The following is part adventure recap, part DM strategy session, and part after action report. I’m approaching this edition of D&D with game design/writing credits and a love for story and indy-game approaches. Ultimately, I want The Great Dungeon series to be informative to the reader, but also provide a method to refine the approach to my own DMing.
I tried to ask questions about what the group collectively wanted. After listening a bit, and trying to steer the conversation towards what game experience people desired, I scrawled out a grid of game traits and players. Then, I began marking off what people wanted (and didn’t want).
Find the ruined temple where the cult of Nam-Shub sits on one of the world’s last stockpile of pure Thaumium rods… and TAKE IT!
With a fantastic design, writing that inspires the imagination, and mechanics that make monsters fun to run and fun to fight, the Dungeons & Dragons 5th Edition Monster Manual may very well be the best monster book ever written.
While I read the newest Monster Manual, I could feel the monsters coming together in and around dungeons and world events. There is easily digested lore for every monster in the main part of the book, and each of the 2-3 pieces of lore has something a GM can sink their teeth into and turn into a piece of an adventure.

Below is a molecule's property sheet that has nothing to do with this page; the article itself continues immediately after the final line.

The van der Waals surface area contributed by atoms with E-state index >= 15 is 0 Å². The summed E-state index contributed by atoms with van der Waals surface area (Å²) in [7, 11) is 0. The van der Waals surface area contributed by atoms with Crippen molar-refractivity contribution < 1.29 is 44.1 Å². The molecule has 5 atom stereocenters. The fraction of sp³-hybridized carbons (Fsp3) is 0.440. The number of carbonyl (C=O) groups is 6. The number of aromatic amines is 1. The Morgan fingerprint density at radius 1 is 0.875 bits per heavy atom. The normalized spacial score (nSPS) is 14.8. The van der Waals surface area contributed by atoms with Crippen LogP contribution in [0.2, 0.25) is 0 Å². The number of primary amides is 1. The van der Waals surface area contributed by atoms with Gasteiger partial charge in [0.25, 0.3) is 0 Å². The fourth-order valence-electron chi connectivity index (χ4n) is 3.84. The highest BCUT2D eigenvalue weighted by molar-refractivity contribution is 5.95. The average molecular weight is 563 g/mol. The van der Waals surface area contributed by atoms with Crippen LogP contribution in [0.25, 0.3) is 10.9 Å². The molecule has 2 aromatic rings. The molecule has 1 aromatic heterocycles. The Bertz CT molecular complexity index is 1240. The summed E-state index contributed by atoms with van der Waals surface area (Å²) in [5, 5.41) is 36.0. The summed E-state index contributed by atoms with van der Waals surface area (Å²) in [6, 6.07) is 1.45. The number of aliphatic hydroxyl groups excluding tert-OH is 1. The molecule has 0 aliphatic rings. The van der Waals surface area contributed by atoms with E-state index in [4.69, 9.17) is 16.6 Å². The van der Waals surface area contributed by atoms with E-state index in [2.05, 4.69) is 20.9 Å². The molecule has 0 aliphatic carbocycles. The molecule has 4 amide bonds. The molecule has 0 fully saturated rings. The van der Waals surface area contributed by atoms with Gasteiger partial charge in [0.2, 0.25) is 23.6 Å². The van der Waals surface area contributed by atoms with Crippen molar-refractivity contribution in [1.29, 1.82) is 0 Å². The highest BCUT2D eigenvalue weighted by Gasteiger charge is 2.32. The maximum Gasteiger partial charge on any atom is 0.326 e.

I was one of the fortunate few to get my grubby mitts on an advance copy of the Monster Manual for Dungeons & Dragons. We’ll have a full review of the book in the next few weeks. In the meantime, I wanted to explore some of the aspects that jumped out at me as we flipped through.
Our unofficial mascot here at Critical Hits, since the beginning, has been the powerful combination of an Umber Hulk riding a Bulette.
The Player’s Handbook – and the D&D 5th edition ruleset as a whole- feels very polished. In fact, I’d go as far to say they focused on taking everything they had from previous editions and worlds, ran with it, refined it again, and so on.
I had to adapt my approach to prepping. I needed a way to do a little amount of prep whenever I had a short break: during lunch breaks, long meetings or at home. I got the original idea, of all places, in a task management book called From Zen to Done.
The risk inherent in mentioning optimization, rules complexity, and story vs. rules in a discussion is great. People may fall back into entrenched positions on all sides. So I want to quickly clarify some points that will also frame my discussion going forward.